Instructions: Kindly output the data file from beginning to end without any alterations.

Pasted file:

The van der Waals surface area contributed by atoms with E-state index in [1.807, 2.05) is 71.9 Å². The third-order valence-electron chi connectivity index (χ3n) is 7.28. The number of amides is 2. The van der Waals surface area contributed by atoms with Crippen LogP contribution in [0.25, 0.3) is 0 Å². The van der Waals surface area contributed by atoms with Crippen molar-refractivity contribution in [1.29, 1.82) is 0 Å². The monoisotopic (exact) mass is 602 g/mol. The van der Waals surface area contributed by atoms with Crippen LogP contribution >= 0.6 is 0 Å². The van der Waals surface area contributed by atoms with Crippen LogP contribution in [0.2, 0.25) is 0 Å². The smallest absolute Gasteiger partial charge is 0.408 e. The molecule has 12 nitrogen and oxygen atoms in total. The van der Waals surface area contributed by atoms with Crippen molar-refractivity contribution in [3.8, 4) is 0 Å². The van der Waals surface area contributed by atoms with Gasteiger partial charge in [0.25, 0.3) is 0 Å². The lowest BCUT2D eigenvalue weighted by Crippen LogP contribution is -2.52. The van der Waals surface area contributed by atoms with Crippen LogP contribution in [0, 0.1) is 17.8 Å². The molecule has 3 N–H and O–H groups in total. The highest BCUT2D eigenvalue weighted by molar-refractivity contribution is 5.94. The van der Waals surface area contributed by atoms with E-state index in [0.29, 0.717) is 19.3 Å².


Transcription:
The van der Waals surface area contributed by atoms with E-state index in [1.807, 2.05) is 71.9 Å². The third-order valence-electron chi connectivity index (χ3n) is 7.28. The number of amides is 2. The van der Waals surface area contributed by atoms with Crippen LogP contribution in [0.25, 0.3) is 0 Å². The van der Waals surface area contributed by atoms with Crippen molar-refractivity contribution in [1.29, 1.82) is 0 Å². The monoisotopic (exact) mass is 602 g/mol. The van der Waals surface area contributed by atoms with Crippen LogP contribution >= 0.6 is 0 Å². The van der Waals surface area contributed by atoms with Crippen LogP contribution in [0.2, 0.25) is 0 Å². The smallest absolute Gasteiger partial charge is 0.408 e. The molecule has 12 nitrogen and oxygen atoms in total. The van der Waals surface area contributed by atoms with Crippen molar-refractivity contribution in [3.8, 4) is 0 Å². The van der Waals surface area contributed by atoms with Gasteiger partial charge in [0.25, 0.3) is 0 Å². The lowest BCUT2D eigenvalue weighted by Crippen LogP contribution is -2.52. The van der Waals surface area contributed by atoms with Crippen LogP contribution in [0, 0.1) is 17.8 Å². The molecule has 3 N–H and O–H groups in total. The highest BCUT2D eigenvalue weighted by molar-refractivity contribution is 5.94. The van der Waals surface area contributed by atoms with E-state index in [0.29, 0.717) is 19.3 Å².